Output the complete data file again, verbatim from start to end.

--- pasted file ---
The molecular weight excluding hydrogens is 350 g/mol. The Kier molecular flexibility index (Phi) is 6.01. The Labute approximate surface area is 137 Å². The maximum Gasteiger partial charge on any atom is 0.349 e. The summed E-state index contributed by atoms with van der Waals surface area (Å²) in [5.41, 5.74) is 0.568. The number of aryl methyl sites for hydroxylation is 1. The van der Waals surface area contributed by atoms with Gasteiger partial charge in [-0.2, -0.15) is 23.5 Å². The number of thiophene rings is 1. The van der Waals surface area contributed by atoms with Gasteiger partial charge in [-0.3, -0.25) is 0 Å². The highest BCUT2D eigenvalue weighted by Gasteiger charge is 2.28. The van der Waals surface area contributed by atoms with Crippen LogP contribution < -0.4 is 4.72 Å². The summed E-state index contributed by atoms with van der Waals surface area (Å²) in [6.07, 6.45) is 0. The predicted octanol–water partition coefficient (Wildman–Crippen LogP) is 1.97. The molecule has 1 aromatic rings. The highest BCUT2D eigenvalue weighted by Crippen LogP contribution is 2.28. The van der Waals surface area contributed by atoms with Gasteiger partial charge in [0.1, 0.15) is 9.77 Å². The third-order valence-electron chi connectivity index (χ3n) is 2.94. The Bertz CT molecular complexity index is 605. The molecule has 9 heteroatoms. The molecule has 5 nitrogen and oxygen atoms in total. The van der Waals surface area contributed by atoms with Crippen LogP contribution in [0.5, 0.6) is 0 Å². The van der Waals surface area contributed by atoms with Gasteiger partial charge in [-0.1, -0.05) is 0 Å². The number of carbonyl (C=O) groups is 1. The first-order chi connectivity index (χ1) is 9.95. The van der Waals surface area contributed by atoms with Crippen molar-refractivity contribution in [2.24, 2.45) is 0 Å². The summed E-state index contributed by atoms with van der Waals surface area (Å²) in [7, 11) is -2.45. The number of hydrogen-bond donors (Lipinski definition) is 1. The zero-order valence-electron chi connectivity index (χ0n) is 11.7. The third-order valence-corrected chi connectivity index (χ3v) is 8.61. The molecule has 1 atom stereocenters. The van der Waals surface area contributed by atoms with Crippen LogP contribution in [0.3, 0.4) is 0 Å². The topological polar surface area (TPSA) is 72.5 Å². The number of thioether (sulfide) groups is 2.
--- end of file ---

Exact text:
The molecular weight excluding hydrogens is 350 g/mol. The Kier molecular flexibility index (Phi) is 6.01. The Labute approximate surface area is 137 Å². The maximum Gasteiger partial charge on any atom is 0.349 e. The summed E-state index contributed by atoms with van der Waals surface area (Å²) in [5.41, 5.74) is 0.568. The number of aryl methyl sites for hydroxylation is 1. The van der Waals surface area contributed by atoms with Gasteiger partial charge in [-0.2, -0.15) is 23.5 Å². The number of thiophene rings is 1. The van der Waals surface area contributed by atoms with Gasteiger partial charge in [-0.3, -0.25) is 0 Å². The highest BCUT2D eigenvalue weighted by Gasteiger charge is 2.28. The van der Waals surface area contributed by atoms with Crippen LogP contribution < -0.4 is 4.72 Å². The summed E-state index contributed by atoms with van der Waals surface area (Å²) in [6.07, 6.45) is 0. The predicted octanol–water partition coefficient (Wildman–Crippen LogP) is 1.97. The molecule has 1 aromatic rings. The highest BCUT2D eigenvalue weighted by Crippen LogP contribution is 2.28. The van der Waals surface area contributed by atoms with Gasteiger partial charge in [0.1, 0.15) is 9.77 Å². The third-order valence-electron chi connectivity index (χ3n) is 2.94. The Bertz CT molecular complexity index is 605. The molecule has 9 heteroatoms. The molecule has 5 nitrogen and oxygen atoms in total. The van der Waals surface area contributed by atoms with Crippen LogP contribution in [0.5, 0.6) is 0 Å². The van der Waals surface area contributed by atoms with Gasteiger partial charge in [-0.1, -0.05) is 0 Å². The number of carbonyl (C=O) groups is 1. The first-order chi connectivity index (χ1) is 9.95. The van der Waals surface area contributed by atoms with Crippen molar-refractivity contribution in [2.24, 2.45) is 0 Å². The summed E-state index contributed by atoms with van der Waals surface area (Å²) in [7, 11) is -2.45. The number of hydrogen-bond donors (Lipinski definition) is 1. The zero-order valence-electron chi connectivity index (χ0n) is 11.7. The third-order valence-corrected chi connectivity index (χ3v) is 8.61. The molecule has 1 atom stereocenters. The van der Waals surface area contributed by atoms with Crippen LogP contribution in [0.3, 0.4) is 0 Å². The topological polar surface area (TPSA) is 72.5 Å². The number of thioether (sulfide) groups is 2.